Democrat Hickenlooper wins Colo. governor’s race
DENVER (AP) – Denver Mayor John Hickenlooper won the Colorado governor’s race Tuesday after a campaign in which the GOP nominee imploded and a third-party candidate made a late surge.
The Democrat is a former brew pub owner who benefited from the collapse of GOP nominee Dan Maes and a split in the state Republican Party. Immigration hard-liner Tom Tancredo got in the race as a third-party candidate but couldn’t overcome Hickenlooper’s widespread popularity.
Maes won the Republican primary but suffered a series of campaign gaffes, including questions about his murky law enforcement history and his views on U.N. global warming conspiracies involving bicycles in Denver.
Hickenlooper replaces Democratic Gov. Bill Ritter, who decided in not to run for re-election.
Hickenlooper refused to run attack ads against his opponents, saying Colorado’s economic problems are much more serious than individual concerns. During the campaign, he spoke about his experience losing his job as geologist and getting into the restaurant business.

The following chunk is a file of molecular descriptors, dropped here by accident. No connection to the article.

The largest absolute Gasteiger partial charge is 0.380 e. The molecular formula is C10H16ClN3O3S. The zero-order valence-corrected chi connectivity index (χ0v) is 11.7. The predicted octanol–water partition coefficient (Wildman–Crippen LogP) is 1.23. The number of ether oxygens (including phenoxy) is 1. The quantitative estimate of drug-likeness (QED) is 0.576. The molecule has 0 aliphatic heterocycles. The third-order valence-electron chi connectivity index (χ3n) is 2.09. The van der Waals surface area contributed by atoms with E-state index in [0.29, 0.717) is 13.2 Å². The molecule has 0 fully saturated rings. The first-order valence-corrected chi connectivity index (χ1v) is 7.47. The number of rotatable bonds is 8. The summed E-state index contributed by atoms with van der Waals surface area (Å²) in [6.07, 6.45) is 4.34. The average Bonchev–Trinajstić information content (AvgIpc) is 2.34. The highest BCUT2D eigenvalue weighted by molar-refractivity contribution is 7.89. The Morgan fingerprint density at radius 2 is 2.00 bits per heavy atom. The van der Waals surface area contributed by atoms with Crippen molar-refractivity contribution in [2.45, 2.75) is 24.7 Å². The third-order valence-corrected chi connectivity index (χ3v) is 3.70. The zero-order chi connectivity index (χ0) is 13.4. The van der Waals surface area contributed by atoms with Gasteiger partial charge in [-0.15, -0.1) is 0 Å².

Tancredo, a former Republican congressman, joined the race as an American Constitution Party candidate after Maes refused to drop out following gaffes and questions about his character. Unless Maes gets at least 10 percent of the vote, the state GOP will be listed as a minor party for the next four years.
Democratic political consultant Steve Welchert said Hickenlooper had an advantage with his business experience running a brew pub in Denver and his political experience running one of Colorado’s largest cities. He also got a free ride for most of the campaign, running as the “anti-politician politician” while the Republican party splintered into fighting between Tancredo and Maes.
“He had the luxury of not going on the attack while the two Republicans split the opposition vote,” Welchert said.
Hickenlooper, 58, brushed aside Tancredo’s claims that he runs a “sanctuary city” for illegal immigrants, saying Denver police referred 7,300 suspected illegal immigrants to federal immigration officials since 2006.
Hickenlooper said he would veto an immigration law like the one in Arizona that requires police to check immigration status, because the United States needs a nationwide policy.
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